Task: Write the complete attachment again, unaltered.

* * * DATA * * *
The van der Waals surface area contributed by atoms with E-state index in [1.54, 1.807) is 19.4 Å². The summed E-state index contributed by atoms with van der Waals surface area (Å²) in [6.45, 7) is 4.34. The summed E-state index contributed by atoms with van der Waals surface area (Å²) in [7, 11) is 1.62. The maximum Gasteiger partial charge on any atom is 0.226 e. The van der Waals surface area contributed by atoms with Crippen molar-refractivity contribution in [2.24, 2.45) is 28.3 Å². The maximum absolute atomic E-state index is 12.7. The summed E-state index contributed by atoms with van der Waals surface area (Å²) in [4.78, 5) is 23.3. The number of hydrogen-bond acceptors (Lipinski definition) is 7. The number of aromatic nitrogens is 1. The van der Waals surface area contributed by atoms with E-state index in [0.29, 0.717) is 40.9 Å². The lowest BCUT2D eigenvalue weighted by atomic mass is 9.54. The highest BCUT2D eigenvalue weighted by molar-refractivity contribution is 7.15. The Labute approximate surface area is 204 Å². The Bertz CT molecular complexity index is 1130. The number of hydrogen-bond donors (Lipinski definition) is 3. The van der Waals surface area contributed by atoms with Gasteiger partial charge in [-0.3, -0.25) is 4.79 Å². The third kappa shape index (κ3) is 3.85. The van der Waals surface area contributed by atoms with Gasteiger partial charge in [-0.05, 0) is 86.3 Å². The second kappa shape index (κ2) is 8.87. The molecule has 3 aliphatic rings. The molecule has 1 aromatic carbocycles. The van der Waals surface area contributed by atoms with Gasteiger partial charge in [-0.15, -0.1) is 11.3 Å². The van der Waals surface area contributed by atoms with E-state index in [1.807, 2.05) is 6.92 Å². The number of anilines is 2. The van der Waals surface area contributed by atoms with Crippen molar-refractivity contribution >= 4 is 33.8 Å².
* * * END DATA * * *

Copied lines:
The van der Waals surface area contributed by atoms with E-state index in [1.54, 1.807) is 19.4 Å². The summed E-state index contributed by atoms with van der Waals surface area (Å²) in [6.45, 7) is 4.34. The summed E-state index contributed by atoms with van der Waals surface area (Å²) in [7, 11) is 1.62. The maximum Gasteiger partial charge on any atom is 0.226 e. The van der Waals surface area contributed by atoms with Crippen molar-refractivity contribution in [2.24, 2.45) is 28.3 Å². The maximum absolute atomic E-state index is 12.7. The summed E-state index contributed by atoms with van der Waals surface area (Å²) in [4.78, 5) is 23.3. The number of hydrogen-bond acceptors (Lipinski definition) is 7. The number of aromatic nitrogens is 1. The van der Waals surface area contributed by atoms with E-state index in [0.29, 0.717) is 40.9 Å². The lowest BCUT2D eigenvalue weighted by atomic mass is 9.54. The highest BCUT2D eigenvalue weighted by molar-refractivity contribution is 7.15. The Labute approximate surface area is 204 Å². The Bertz CT molecular complexity index is 1130. The number of hydrogen-bond donors (Lipinski definition) is 3. The van der Waals surface area contributed by atoms with Gasteiger partial charge in [-0.3, -0.25) is 4.79 Å². The third kappa shape index (κ3) is 3.85. The van der Waals surface area contributed by atoms with Gasteiger partial charge in [-0.05, 0) is 86.3 Å². The second kappa shape index (κ2) is 8.87. The molecule has 3 aliphatic rings. The molecule has 1 aromatic carbocycles. The van der Waals surface area contributed by atoms with Gasteiger partial charge in [-0.15, -0.1) is 11.3 Å². The van der Waals surface area contributed by atoms with E-state index in [1.807, 2.05) is 6.92 Å². The number of anilines is 2. The van der Waals surface area contributed by atoms with Crippen molar-refractivity contribution >= 4 is 33.8 Å².